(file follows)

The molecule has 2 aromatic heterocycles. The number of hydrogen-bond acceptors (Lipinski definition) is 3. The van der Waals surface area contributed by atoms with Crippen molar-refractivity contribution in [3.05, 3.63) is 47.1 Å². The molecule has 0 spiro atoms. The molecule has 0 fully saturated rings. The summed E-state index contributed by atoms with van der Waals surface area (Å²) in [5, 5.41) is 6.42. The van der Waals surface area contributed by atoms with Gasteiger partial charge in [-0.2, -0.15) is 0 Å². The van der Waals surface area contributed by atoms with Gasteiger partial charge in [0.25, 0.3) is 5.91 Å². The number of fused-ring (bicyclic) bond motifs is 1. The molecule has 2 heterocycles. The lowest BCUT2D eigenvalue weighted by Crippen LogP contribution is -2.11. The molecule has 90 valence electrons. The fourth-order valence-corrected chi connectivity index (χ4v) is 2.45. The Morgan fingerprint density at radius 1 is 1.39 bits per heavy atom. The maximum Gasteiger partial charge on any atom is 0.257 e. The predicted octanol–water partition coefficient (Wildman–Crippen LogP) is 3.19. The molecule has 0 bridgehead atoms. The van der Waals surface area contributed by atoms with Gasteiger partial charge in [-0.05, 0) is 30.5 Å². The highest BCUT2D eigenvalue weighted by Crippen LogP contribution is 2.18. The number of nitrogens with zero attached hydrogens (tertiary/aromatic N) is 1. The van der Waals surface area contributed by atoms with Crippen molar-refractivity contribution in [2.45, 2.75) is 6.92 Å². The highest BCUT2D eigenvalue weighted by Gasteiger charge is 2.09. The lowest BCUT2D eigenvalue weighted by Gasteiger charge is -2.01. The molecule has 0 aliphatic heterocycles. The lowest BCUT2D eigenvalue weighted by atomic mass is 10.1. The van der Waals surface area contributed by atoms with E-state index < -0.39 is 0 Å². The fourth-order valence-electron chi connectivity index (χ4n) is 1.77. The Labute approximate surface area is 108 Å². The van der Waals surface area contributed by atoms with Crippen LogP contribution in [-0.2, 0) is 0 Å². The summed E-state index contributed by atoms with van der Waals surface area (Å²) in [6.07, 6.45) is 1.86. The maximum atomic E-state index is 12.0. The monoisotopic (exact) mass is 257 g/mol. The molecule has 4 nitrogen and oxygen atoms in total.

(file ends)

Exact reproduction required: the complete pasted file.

The molecule has 2 aromatic heterocycles. The number of hydrogen-bond acceptors (Lipinski definition) is 3. The van der Waals surface area contributed by atoms with Crippen molar-refractivity contribution in [3.05, 3.63) is 47.1 Å². The molecule has 0 spiro atoms. The molecule has 0 fully saturated rings. The summed E-state index contributed by atoms with van der Waals surface area (Å²) in [5, 5.41) is 6.42. The van der Waals surface area contributed by atoms with Gasteiger partial charge in [-0.2, -0.15) is 0 Å². The van der Waals surface area contributed by atoms with Gasteiger partial charge in [0.25, 0.3) is 5.91 Å². The number of fused-ring (bicyclic) bond motifs is 1. The molecule has 2 heterocycles. The lowest BCUT2D eigenvalue weighted by Crippen LogP contribution is -2.11. The molecule has 90 valence electrons. The fourth-order valence-corrected chi connectivity index (χ4v) is 2.45. The Morgan fingerprint density at radius 1 is 1.39 bits per heavy atom. The maximum Gasteiger partial charge on any atom is 0.257 e. The predicted octanol–water partition coefficient (Wildman–Crippen LogP) is 3.19. The molecule has 0 bridgehead atoms. The van der Waals surface area contributed by atoms with Gasteiger partial charge in [-0.05, 0) is 30.5 Å². The highest BCUT2D eigenvalue weighted by Crippen LogP contribution is 2.18. The number of nitrogens with zero attached hydrogens (tertiary/aromatic N) is 1. The van der Waals surface area contributed by atoms with Crippen molar-refractivity contribution in [2.45, 2.75) is 6.92 Å². The highest BCUT2D eigenvalue weighted by Gasteiger charge is 2.09. The lowest BCUT2D eigenvalue weighted by Gasteiger charge is -2.01. The molecule has 0 aliphatic heterocycles. The lowest BCUT2D eigenvalue weighted by atomic mass is 10.1. The van der Waals surface area contributed by atoms with E-state index < -0.39 is 0 Å². The fourth-order valence-electron chi connectivity index (χ4n) is 1.77. The Labute approximate surface area is 108 Å². The van der Waals surface area contributed by atoms with Crippen LogP contribution in [-0.2, 0) is 0 Å². The summed E-state index contributed by atoms with van der Waals surface area (Å²) in [6.07, 6.45) is 1.86. The maximum atomic E-state index is 12.0. The monoisotopic (exact) mass is 257 g/mol. The molecule has 4 nitrogen and oxygen atoms in total.